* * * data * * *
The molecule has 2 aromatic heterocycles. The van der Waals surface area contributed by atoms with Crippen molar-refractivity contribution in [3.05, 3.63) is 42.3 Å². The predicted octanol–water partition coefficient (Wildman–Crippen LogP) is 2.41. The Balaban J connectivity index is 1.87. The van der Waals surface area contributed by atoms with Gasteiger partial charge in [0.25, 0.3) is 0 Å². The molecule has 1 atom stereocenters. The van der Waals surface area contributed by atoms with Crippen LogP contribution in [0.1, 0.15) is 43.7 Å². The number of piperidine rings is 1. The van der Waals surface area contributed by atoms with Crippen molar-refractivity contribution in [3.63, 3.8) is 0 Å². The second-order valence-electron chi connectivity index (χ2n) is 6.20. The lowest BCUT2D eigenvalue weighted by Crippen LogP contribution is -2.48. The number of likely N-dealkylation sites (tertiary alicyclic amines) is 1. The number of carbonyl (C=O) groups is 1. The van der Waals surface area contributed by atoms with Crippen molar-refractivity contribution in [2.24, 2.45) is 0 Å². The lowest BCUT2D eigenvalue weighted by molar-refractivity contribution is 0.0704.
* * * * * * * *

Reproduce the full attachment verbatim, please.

The molecule has 2 aromatic heterocycles. The van der Waals surface area contributed by atoms with Crippen molar-refractivity contribution in [3.05, 3.63) is 42.3 Å². The predicted octanol–water partition coefficient (Wildman–Crippen LogP) is 2.41. The Balaban J connectivity index is 1.87. The van der Waals surface area contributed by atoms with Gasteiger partial charge in [0.25, 0.3) is 0 Å². The molecule has 1 atom stereocenters. The van der Waals surface area contributed by atoms with Crippen LogP contribution in [0.1, 0.15) is 43.7 Å². The number of piperidine rings is 1. The van der Waals surface area contributed by atoms with Crippen molar-refractivity contribution in [3.63, 3.8) is 0 Å². The second-order valence-electron chi connectivity index (χ2n) is 6.20. The lowest BCUT2D eigenvalue weighted by Crippen LogP contribution is -2.48. The number of likely N-dealkylation sites (tertiary alicyclic amines) is 1. The number of carbonyl (C=O) groups is 1. The van der Waals surface area contributed by atoms with Crippen molar-refractivity contribution in [2.24, 2.45) is 0 Å². The lowest BCUT2D eigenvalue weighted by molar-refractivity contribution is 0.0704.